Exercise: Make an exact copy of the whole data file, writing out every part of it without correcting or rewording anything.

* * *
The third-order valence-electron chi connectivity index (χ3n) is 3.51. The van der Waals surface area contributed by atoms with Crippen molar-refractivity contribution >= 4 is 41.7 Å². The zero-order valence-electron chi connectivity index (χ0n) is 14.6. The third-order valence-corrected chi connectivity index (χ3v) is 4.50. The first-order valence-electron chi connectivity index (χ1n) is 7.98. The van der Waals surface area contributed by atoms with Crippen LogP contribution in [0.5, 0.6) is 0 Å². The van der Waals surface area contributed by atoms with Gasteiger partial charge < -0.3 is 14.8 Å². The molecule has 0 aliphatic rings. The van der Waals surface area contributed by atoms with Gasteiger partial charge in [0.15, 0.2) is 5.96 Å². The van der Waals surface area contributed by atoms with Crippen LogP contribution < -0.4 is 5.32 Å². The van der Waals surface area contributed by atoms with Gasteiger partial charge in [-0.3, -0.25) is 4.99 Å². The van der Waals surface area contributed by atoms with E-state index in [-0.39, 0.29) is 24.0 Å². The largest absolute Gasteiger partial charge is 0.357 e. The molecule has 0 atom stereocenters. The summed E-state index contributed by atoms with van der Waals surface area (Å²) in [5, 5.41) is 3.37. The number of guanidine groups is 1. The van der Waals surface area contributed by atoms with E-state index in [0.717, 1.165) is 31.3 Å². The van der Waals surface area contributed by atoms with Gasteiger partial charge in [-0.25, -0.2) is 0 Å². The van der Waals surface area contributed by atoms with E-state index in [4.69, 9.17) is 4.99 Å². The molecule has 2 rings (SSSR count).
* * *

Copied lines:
The third-order valence-electron chi connectivity index (χ3n) is 3.51. The van der Waals surface area contributed by atoms with Crippen molar-refractivity contribution >= 4 is 41.7 Å². The zero-order valence-electron chi connectivity index (χ0n) is 14.6. The third-order valence-corrected chi connectivity index (χ3v) is 4.50. The first-order valence-electron chi connectivity index (χ1n) is 7.98. The van der Waals surface area contributed by atoms with Crippen LogP contribution in [0.5, 0.6) is 0 Å². The van der Waals surface area contributed by atoms with Gasteiger partial charge < -0.3 is 14.8 Å². The molecule has 0 aliphatic rings. The van der Waals surface area contributed by atoms with Gasteiger partial charge in [0.15, 0.2) is 5.96 Å². The van der Waals surface area contributed by atoms with Crippen LogP contribution < -0.4 is 5.32 Å². The van der Waals surface area contributed by atoms with Gasteiger partial charge in [-0.3, -0.25) is 4.99 Å². The van der Waals surface area contributed by atoms with E-state index in [-0.39, 0.29) is 24.0 Å². The largest absolute Gasteiger partial charge is 0.357 e. The molecule has 0 atom stereocenters. The summed E-state index contributed by atoms with van der Waals surface area (Å²) in [5, 5.41) is 3.37. The number of guanidine groups is 1. The van der Waals surface area contributed by atoms with E-state index in [0.717, 1.165) is 31.3 Å². The van der Waals surface area contributed by atoms with Gasteiger partial charge in [-0.25, -0.2) is 0 Å². The van der Waals surface area contributed by atoms with E-state index in [4.69, 9.17) is 4.99 Å². The molecule has 2 rings (SSSR count).